454 Pyrosequencing and Sequence Processing
Due to the abundance of suspended matter, water samples were prefiltered through 1.2 μm filters (RAWG, Millipore) and 1–2.5 L were filtered onto 0.22 μm pore size filters (GSWP, Millipore) to obtain the free-living bacterial assemblage. Genomic DNA was extracted from the 0.22 μm filters with the Power Soil DNA extraction kit (MoBio, Solana Beach, CA, USA) following the manufacturer's protocol. The bacterial 16S rRNA gene V3/V4 region was amplified with the primers 341F (5′-CCTACGGGAGGCAGCAG-3′) and 907R (5′-CCGTCAATTCMTTTGAGTTT-3′, Muyzer et al., 1993, 1998). The PCR reactions followed an initial denaturation at 95°C for 5 min, 35 cycles (95°C, 30 s; 54°C, 40 s; 72°C, 1 min) and a final extension at 72°C for 10 min. Amplicons were pooled in equimolar concentrations into a single composite sample that was sequenced on a Roche 454 Life Sciences sequencer (Research and Testing Laboratories, Texas, USA).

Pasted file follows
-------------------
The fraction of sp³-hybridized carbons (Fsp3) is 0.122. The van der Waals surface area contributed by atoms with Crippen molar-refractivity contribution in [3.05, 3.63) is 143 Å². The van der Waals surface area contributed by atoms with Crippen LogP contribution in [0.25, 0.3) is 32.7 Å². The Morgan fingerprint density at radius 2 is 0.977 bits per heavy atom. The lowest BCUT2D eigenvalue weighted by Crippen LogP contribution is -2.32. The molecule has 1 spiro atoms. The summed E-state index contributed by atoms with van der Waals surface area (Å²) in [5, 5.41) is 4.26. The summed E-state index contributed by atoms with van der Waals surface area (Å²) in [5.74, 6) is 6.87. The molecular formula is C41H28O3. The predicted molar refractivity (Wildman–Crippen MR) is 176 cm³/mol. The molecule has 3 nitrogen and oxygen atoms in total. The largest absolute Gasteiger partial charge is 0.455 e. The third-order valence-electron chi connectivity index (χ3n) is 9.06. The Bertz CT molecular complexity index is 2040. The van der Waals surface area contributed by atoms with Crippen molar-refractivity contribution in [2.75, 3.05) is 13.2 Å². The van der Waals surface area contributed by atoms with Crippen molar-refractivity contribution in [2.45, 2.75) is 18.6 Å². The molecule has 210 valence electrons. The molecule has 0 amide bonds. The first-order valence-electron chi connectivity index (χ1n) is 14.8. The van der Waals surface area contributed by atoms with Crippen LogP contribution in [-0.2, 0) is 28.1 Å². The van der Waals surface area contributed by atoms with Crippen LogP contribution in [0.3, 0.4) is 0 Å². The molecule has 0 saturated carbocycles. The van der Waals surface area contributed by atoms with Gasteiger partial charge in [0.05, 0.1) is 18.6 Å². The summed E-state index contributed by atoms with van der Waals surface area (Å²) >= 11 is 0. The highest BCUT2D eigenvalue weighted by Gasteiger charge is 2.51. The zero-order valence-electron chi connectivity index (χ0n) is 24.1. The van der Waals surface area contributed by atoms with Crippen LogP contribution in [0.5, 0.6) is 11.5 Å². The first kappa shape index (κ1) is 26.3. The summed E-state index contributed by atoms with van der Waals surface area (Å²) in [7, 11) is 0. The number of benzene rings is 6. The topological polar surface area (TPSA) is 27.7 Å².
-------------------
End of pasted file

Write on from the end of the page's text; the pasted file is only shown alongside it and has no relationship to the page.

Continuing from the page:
Sequences between 150 and 600 bp (average 435 bp) were checked for quality [sliding window Phred average (50 bp) > 25] and denoised with DeNoiser (v 0.851, Reeder and Knight, 2010). Chimeras were detected with ChimeraSlayer (Haas et al., 2011) and removed, as well as singletons, and archaeal and chloroplast sequences.